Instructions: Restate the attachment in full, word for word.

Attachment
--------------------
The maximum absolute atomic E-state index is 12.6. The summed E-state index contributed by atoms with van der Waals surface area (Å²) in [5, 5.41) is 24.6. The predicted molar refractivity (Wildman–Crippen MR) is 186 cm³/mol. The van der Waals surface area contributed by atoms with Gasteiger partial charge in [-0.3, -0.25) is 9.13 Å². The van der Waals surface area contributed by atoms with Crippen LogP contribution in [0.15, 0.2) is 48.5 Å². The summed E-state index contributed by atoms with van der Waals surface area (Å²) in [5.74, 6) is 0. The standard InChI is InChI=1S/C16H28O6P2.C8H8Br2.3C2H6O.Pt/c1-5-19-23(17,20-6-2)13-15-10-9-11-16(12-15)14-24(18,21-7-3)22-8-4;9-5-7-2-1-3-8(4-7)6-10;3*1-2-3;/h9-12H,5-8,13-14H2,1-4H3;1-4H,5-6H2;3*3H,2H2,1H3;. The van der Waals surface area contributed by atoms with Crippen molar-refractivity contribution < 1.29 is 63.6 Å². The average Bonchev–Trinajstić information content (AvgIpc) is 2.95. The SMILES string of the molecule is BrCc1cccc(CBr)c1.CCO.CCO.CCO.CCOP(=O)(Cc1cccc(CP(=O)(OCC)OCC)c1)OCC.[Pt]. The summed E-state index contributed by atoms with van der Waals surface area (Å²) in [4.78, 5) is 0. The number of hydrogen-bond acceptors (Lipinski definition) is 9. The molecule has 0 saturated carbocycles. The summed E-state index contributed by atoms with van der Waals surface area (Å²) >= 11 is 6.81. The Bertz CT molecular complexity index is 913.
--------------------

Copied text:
The maximum absolute atomic E-state index is 12.6. The summed E-state index contributed by atoms with van der Waals surface area (Å²) in [5, 5.41) is 24.6. The predicted molar refractivity (Wildman–Crippen MR) is 186 cm³/mol. The van der Waals surface area contributed by atoms with Gasteiger partial charge in [-0.3, -0.25) is 9.13 Å². The van der Waals surface area contributed by atoms with Crippen LogP contribution in [0.15, 0.2) is 48.5 Å². The summed E-state index contributed by atoms with van der Waals surface area (Å²) in [5.74, 6) is 0. The standard InChI is InChI=1S/C16H28O6P2.C8H8Br2.3C2H6O.Pt/c1-5-19-23(17,20-6-2)13-15-10-9-11-16(12-15)14-24(18,21-7-3)22-8-4;9-5-7-2-1-3-8(4-7)6-10;3*1-2-3;/h9-12H,5-8,13-14H2,1-4H3;1-4H,5-6H2;3*3H,2H2,1H3;. The van der Waals surface area contributed by atoms with Crippen molar-refractivity contribution < 1.29 is 63.6 Å². The average Bonchev–Trinajstić information content (AvgIpc) is 2.95. The SMILES string of the molecule is BrCc1cccc(CBr)c1.CCO.CCO.CCO.CCOP(=O)(Cc1cccc(CP(=O)(OCC)OCC)c1)OCC.[Pt]. The summed E-state index contributed by atoms with van der Waals surface area (Å²) in [4.78, 5) is 0. The number of hydrogen-bond acceptors (Lipinski definition) is 9. The molecule has 0 saturated carbocycles. The summed E-state index contributed by atoms with van der Waals surface area (Å²) >= 11 is 6.81. The Bertz CT molecular complexity index is 913.